For more than a decade, the Westfield Preservation Alliance has been concentrating its efforts on the historic buildings located in the downtown area of Westfield. In the early part of this year, the charitable organization found out that the measures it had made earlier in the year had prevented the destruction of a one-of-a-kind building built in the late 1830s.
Westfield Preservation Alliance
It is highly possible that the green building currently located at 102 South Union Street will be moved to a new location when construction on enlarging Indiana 32 begins.
It would not have been possible to rescue the structure without the assistance of Preservation Vice President Mark Dollase and Westfield Preservation Alliance Board Member Linda Naas, both of whom are affiliated with Indiana Landmarks.
She went on to say that the organization had been working since 2012 toward the goal of having the structure recognized as a historic area. In 2019, the city of Westfield designated the downtown district as a designated area inside the city’s boundaries. The northern border continues for several blocks to the north of Penn Street.
The Westfield Preservation Alliance noted that numerous buildings on the southern boundary of Indianapolis 32 were at risk of being demolished due to a plan to grow Indianapolis 32 throughout downtown. As Indiana State Route 32 is a state roadway, the city had to wait a very long time before being granted permission to widen the road.
Because of the work done, the state’s historic review board was able to issue a statement proclaiming that the city may proceed with widening its highway in exchange for 11 conditions, one of which is the preservation of the building located at 102 South Union Street.
According to Dollase, the Indiana Landmarks and Westfield Preservation Alliance would not have been so persistent in pursuing this 11-point plan if it hadn’t been so important to them. “We’ve been in meetings for about two years,” the speaker said to arrive at this point. In the late 1830s, this building served its original purpose as a drugstore.
Throughout its 190-year history, it has also functioned as a grocery store, many cafés, and, most recently, a dance studio. Dollase thinks that the building is historically significant and should be preserved because it retains many of its original components, even though it is “not particularly handsome.”
According to him, the first floor looks very different now because it has been utilized for a wide variety of purposes over the years. The basement of the building is an interesting spot to visit because it allows visitors to see the development of the skyscraper.” The floor system in this building is supported by log beams that are left exposed on the interior. The adze markings on the lumber denote the areas where the bark was removed with this instrument (which looks like an ax).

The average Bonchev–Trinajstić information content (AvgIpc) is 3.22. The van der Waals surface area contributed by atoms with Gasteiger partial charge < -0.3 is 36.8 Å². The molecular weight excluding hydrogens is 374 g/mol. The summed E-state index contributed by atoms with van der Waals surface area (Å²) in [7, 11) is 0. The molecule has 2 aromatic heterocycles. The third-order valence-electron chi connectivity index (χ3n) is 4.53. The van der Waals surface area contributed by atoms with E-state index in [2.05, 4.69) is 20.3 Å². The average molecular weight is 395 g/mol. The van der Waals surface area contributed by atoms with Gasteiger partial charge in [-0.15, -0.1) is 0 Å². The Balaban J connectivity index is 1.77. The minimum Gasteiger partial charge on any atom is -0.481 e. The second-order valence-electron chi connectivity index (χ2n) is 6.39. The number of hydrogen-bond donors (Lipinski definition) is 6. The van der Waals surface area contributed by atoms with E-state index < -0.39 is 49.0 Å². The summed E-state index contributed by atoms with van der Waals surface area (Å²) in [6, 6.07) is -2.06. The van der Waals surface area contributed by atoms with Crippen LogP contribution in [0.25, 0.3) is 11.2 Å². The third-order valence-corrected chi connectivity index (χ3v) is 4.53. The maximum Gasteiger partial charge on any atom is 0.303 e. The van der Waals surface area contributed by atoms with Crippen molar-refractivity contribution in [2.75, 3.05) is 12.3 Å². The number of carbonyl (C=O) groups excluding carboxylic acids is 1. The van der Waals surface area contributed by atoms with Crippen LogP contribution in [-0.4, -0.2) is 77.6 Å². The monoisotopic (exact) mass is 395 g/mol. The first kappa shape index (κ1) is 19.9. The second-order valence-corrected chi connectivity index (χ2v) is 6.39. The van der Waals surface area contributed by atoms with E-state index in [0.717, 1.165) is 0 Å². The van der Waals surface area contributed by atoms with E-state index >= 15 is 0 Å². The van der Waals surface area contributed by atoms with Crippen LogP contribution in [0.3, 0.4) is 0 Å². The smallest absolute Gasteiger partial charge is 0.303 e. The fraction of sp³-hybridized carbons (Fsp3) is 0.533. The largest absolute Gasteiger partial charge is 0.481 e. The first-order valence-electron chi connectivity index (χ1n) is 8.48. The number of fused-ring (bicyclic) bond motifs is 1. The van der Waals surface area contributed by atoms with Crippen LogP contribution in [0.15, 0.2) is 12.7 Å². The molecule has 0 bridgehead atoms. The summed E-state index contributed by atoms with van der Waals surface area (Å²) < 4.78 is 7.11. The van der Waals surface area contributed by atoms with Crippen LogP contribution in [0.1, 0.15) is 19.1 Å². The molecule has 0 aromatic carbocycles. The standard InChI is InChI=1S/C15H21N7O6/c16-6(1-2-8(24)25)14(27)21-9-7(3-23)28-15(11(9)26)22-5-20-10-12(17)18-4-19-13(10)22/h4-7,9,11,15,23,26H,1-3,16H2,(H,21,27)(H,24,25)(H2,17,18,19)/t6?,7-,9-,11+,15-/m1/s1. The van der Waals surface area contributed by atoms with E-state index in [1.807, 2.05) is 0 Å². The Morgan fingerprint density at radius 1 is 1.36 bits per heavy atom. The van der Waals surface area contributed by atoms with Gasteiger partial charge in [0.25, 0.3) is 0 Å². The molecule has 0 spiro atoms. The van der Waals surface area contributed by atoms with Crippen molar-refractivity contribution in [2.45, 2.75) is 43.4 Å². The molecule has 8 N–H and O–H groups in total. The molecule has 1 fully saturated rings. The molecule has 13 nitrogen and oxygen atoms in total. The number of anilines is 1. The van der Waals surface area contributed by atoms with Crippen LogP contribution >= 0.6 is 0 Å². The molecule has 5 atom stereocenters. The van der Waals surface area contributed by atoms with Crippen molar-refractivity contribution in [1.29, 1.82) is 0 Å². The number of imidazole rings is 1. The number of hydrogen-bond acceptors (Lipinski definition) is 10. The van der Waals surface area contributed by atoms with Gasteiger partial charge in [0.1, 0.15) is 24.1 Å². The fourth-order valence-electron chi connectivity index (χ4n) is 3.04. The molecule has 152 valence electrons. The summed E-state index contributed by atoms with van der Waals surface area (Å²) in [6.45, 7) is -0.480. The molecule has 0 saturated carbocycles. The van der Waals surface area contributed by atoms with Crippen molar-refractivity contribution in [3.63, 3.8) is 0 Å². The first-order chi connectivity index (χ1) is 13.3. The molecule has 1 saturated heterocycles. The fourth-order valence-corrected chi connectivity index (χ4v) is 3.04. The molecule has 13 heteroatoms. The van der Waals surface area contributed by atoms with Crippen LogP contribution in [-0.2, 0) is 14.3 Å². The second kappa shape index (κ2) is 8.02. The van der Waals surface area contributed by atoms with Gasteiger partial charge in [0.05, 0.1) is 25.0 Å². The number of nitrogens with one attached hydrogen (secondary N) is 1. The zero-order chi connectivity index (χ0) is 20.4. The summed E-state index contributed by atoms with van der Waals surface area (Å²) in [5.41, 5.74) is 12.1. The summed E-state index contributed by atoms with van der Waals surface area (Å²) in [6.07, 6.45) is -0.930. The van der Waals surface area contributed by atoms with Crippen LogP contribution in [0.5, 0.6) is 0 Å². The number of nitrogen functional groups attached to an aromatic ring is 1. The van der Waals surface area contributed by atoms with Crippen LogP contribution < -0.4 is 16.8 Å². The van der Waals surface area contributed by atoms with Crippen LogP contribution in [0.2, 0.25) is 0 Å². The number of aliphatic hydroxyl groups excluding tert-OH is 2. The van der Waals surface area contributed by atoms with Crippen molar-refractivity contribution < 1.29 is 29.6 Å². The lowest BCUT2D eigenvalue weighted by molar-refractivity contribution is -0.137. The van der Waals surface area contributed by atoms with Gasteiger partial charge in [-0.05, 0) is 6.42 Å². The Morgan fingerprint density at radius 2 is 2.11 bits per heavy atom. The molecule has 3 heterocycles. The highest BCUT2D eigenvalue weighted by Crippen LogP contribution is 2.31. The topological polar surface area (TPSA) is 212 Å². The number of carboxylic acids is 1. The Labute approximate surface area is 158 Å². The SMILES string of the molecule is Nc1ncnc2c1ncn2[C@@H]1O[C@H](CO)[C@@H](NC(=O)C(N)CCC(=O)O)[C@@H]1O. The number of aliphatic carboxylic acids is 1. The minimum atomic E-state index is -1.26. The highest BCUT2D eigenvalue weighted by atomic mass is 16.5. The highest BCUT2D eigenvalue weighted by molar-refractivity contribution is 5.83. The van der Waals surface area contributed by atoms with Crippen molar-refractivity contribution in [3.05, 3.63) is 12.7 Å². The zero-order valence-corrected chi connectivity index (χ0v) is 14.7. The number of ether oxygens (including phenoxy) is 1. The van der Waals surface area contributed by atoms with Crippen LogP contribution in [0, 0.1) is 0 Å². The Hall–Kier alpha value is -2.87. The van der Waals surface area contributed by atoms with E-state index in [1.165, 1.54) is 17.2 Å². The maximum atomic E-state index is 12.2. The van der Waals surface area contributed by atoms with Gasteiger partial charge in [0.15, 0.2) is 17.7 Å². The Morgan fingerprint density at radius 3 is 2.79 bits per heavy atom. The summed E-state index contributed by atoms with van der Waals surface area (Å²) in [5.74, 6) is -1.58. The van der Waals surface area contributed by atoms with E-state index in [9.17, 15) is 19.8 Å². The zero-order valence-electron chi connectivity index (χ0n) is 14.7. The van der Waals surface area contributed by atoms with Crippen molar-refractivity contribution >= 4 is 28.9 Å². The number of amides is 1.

Dollase claims that the wood siding originally installed on the second level is still present beneath the clapboard frame siding currently being used. The structure has many original features, including hardwood flooring, elegant moldings, and a fireplace.
Dollase sees a place for his business on the ground floor and for himself, an apartment on the second floor. Several potential new sites for the structure, including Asa Bales Park, Hadley Park, and a piece of land located to the south of the Westfield Playhouse. However, the third choice, which would not involve moving anywhere near the historic district, is still in the running.
Naas and Dollase anticipate having an answer about the potential relocation of the building by the summer. According to Dollase’s estimates, the structure could be moved somewhere else within a few blocks if that were required.
He estimated that the transfer cost would range from $35,000 to $45,000, but this does not include the price of the land. Dollase went on to say that there are companies that specialize in the relocation of historic buildings. The structure is lifted and transported using a flatbed truck, and once it has been moved, it is positioned on a new base. On occasion, they will give structural support on the interior of the building or encircle the exterior of the building.”